Europe’s bold intentions to support Libya’s new U.N.-backed government are faltering as France and Germany resist a bigger role to rebuild the failed state, scarred by the West’s 2011 air campaign to help topple dictator Muammar Gaddafi.
The European Union and NATO have said “they stand ready to help the unity government in Tripoli, if requested, to combat smugglers sending migrants into the Mediterranean toward Europe”.
Tripoli, on its part, faces a threat from Islamic State fighters who exploited past conflict between rival governments to extend their power.
In a letter, Libyan Prime Minister Fayez Seraj sent a broad request for security training, but now Germany and France want the United Nations to move first, something Russia is unlikely to support because it feels the West went too far in 2011.
Germany has suggested that the NATO alliance may need an invitation from the European Union to help in Libya.
“Europeans now have what they asked for, namely a unity government ruling from the capital,” said Mattia Toaldo, a Libya expert at the European Council on Foreign Relations. “They should take care not to burden it with unrealistic demands, from ending the migrant crisis to defeating Islamic State.”
“Germany is wary of a long-term commitment, scaling back the language in a statement by European Union foreign ministers this week by insisting the bloc seeks U.N. Security Council approval to stop arms trafficking even on the high seas”, diplomats said.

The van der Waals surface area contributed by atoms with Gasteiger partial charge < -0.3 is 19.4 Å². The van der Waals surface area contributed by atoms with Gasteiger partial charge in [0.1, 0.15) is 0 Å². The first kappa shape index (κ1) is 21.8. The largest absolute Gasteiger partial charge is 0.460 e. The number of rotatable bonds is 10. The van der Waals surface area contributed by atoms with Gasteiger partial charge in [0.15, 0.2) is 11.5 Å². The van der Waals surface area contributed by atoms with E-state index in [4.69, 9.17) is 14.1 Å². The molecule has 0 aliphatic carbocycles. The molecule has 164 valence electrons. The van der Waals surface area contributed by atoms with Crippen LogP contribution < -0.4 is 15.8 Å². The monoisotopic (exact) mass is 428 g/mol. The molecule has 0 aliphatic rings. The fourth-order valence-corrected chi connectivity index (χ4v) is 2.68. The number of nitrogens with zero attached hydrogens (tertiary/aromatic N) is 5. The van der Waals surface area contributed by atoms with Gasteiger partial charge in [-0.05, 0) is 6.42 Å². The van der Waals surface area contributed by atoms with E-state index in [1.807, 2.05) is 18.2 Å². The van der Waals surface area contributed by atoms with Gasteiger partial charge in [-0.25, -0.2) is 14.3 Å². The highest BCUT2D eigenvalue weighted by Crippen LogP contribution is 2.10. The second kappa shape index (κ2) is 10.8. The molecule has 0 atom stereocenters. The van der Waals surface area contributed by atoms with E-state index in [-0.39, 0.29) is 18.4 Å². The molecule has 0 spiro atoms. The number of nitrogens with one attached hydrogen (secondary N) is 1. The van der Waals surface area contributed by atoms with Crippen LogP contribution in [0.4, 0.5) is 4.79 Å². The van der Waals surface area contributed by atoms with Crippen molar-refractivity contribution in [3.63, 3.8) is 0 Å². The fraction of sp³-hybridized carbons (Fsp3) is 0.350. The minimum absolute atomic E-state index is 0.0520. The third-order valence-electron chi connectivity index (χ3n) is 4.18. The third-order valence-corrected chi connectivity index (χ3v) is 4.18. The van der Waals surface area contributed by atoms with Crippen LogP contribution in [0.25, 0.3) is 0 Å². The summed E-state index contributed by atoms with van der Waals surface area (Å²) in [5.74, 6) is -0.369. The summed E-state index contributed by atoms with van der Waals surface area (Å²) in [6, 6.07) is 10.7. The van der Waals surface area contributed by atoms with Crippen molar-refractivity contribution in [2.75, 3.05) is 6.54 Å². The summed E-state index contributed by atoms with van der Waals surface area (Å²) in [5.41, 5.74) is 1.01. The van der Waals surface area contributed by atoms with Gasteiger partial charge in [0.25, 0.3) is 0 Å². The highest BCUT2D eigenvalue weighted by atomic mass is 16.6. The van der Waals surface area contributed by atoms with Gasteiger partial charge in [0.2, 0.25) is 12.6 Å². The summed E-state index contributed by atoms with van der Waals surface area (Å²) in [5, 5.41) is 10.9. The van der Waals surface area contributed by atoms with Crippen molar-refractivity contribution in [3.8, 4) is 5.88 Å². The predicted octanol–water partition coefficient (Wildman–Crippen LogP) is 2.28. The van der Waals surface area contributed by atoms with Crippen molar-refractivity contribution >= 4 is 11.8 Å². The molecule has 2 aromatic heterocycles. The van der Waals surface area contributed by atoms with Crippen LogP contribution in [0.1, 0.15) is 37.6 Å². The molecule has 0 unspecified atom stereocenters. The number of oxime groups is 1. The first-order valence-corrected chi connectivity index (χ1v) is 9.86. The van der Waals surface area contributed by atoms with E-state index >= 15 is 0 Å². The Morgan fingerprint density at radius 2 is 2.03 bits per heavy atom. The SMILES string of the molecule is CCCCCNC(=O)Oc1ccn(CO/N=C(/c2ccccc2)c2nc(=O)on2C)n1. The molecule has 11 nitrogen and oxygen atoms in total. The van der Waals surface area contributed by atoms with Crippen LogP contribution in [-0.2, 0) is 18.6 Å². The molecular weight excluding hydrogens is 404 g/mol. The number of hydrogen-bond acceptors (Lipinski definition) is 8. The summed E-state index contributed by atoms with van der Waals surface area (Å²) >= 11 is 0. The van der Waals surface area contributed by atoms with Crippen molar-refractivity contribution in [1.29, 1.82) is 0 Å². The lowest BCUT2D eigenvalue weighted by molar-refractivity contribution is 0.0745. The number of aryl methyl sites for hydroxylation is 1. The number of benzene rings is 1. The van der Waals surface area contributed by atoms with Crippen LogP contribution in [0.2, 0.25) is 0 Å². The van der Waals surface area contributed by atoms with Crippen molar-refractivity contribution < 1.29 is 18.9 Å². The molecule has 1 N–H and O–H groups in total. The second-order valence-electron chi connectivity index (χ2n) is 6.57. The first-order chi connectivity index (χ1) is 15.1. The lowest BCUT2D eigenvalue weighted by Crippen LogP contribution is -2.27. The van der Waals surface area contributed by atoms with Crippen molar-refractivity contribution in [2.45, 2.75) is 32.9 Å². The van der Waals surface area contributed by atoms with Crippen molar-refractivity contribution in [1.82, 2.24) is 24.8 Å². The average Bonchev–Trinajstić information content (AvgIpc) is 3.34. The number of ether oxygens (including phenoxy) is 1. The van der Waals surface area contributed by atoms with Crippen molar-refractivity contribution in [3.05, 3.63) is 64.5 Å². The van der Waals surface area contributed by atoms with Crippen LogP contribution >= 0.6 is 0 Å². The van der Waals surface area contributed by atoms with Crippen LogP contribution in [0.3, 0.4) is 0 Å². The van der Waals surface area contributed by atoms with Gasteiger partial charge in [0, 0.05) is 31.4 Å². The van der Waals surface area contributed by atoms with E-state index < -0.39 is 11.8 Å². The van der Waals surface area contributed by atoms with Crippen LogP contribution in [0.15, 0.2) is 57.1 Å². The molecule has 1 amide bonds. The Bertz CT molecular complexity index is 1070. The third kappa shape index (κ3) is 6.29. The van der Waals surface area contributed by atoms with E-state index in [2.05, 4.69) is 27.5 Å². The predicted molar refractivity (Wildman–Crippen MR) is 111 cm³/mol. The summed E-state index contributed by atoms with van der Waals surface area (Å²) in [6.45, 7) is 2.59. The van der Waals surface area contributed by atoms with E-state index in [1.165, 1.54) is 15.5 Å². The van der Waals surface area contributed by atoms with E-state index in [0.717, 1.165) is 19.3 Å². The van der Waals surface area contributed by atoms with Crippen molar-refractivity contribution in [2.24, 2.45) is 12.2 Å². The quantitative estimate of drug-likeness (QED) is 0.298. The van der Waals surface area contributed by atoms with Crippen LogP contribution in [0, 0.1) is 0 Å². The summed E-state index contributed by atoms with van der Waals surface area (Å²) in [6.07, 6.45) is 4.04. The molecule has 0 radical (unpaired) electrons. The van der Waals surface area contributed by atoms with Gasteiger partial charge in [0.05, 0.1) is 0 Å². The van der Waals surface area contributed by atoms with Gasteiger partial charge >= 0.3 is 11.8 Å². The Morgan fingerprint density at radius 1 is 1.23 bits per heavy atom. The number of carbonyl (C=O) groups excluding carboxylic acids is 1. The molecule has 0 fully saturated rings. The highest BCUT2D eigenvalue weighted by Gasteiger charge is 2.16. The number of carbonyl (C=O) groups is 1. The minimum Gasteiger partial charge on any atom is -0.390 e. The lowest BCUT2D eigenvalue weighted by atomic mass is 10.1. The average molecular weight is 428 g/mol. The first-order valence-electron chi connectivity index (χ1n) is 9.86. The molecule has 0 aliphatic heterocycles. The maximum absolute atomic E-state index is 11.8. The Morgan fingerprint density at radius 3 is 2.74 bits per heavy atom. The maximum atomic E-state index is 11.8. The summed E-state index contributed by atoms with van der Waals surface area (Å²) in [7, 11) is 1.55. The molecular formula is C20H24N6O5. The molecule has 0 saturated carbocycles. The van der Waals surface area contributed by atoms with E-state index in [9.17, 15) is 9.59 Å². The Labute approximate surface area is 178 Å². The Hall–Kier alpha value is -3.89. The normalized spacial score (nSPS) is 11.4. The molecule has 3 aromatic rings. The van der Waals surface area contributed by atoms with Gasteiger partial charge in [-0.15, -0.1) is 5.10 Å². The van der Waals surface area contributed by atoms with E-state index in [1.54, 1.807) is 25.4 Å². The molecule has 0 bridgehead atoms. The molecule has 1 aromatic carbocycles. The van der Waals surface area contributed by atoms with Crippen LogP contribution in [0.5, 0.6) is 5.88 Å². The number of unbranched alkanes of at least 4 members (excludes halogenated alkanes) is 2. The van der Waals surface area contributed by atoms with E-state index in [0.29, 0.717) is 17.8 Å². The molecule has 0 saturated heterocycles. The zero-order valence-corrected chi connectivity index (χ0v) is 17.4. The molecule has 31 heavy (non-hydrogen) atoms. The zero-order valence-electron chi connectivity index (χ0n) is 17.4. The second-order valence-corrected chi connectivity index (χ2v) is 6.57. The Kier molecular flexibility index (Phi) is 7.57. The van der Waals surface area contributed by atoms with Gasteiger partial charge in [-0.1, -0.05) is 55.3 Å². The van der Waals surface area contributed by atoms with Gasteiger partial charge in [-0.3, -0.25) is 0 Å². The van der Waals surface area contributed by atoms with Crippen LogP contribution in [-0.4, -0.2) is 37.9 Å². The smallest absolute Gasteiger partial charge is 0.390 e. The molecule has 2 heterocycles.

French diplomats in Brussels are more cautious about a big NATO role, despite a warning last month from EU foreign policy chief, Federica Mogherini, that some 450,000 refugees in Libya could flee to Europe.
Deployment of NATO combat troops appears out of the question.
“We are looking at a support role, one that is low profile,” said a senior French official involved in Libya policy. “The risks are very real and our resources modest.”
The remarks contrast with gathering momentum a month ago at EU and NATO headquarters in Brussels and a special dinner of EU foreign and defence ministers in Luxembourg in which Libyan maritime and security missions were on the table.
“The situation is apparently not grave enough for us to act,” said a senior NATO diplomat. “We need a real crisis.”
Just 480 kilometers (300 miles) from Europe’s coast, Libya’s slide into anarchy over the past five years has made it an outpost for Islamic State militants and a staging post for sub-Saharan African migrants aided by traffickers.
But the failure of the West’s 2011 intervention still weighs on Western officials, even as the United States urges the Europeans to take a bigger role in securing its neighbourhood.
“Washington tells us Europe’s southern border ends in the Sahara, not in the Mediterranean,” said an EU defence official.